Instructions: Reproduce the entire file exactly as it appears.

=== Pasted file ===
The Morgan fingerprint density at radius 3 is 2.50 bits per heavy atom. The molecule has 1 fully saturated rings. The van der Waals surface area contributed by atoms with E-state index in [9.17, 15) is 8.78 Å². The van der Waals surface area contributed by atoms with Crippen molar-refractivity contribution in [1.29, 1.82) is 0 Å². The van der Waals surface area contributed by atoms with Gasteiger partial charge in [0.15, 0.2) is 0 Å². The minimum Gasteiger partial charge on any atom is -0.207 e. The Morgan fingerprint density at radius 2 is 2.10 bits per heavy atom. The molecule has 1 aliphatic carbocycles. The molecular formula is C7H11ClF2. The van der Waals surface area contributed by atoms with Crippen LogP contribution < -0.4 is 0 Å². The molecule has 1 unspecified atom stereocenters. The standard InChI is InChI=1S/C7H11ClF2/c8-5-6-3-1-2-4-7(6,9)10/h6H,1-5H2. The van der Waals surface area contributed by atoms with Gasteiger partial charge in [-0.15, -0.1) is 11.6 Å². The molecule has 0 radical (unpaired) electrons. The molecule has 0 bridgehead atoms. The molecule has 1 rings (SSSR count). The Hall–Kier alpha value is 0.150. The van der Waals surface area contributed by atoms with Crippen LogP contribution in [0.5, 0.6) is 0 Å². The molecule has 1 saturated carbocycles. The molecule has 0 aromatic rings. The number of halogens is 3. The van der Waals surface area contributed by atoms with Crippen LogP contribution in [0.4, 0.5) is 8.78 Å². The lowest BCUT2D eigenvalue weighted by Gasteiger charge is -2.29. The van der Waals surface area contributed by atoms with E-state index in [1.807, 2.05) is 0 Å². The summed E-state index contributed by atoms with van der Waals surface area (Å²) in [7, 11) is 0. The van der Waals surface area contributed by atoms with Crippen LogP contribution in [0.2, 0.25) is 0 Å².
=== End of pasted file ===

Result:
The Morgan fingerprint density at radius 3 is 2.50 bits per heavy atom. The molecule has 1 fully saturated rings. The van der Waals surface area contributed by atoms with E-state index in [9.17, 15) is 8.78 Å². The van der Waals surface area contributed by atoms with Crippen molar-refractivity contribution in [1.29, 1.82) is 0 Å². The van der Waals surface area contributed by atoms with Gasteiger partial charge in [0.15, 0.2) is 0 Å². The minimum Gasteiger partial charge on any atom is -0.207 e. The Morgan fingerprint density at radius 2 is 2.10 bits per heavy atom. The molecule has 1 aliphatic carbocycles. The molecular formula is C7H11ClF2. The van der Waals surface area contributed by atoms with Crippen LogP contribution < -0.4 is 0 Å². The molecule has 1 unspecified atom stereocenters. The standard InChI is InChI=1S/C7H11ClF2/c8-5-6-3-1-2-4-7(6,9)10/h6H,1-5H2. The van der Waals surface area contributed by atoms with Gasteiger partial charge in [-0.15, -0.1) is 11.6 Å². The molecule has 0 radical (unpaired) electrons. The molecule has 0 bridgehead atoms. The molecule has 1 rings (SSSR count). The Hall–Kier alpha value is 0.150. The van der Waals surface area contributed by atoms with Crippen LogP contribution in [0.5, 0.6) is 0 Å². The molecule has 1 saturated carbocycles. The molecule has 0 aromatic rings. The number of halogens is 3. The van der Waals surface area contributed by atoms with Crippen LogP contribution in [0.4, 0.5) is 8.78 Å². The lowest BCUT2D eigenvalue weighted by Gasteiger charge is -2.29. The van der Waals surface area contributed by atoms with E-state index in [1.807, 2.05) is 0 Å². The summed E-state index contributed by atoms with van der Waals surface area (Å²) in [7, 11) is 0. The van der Waals surface area contributed by atoms with Crippen LogP contribution in [0.2, 0.25) is 0 Å².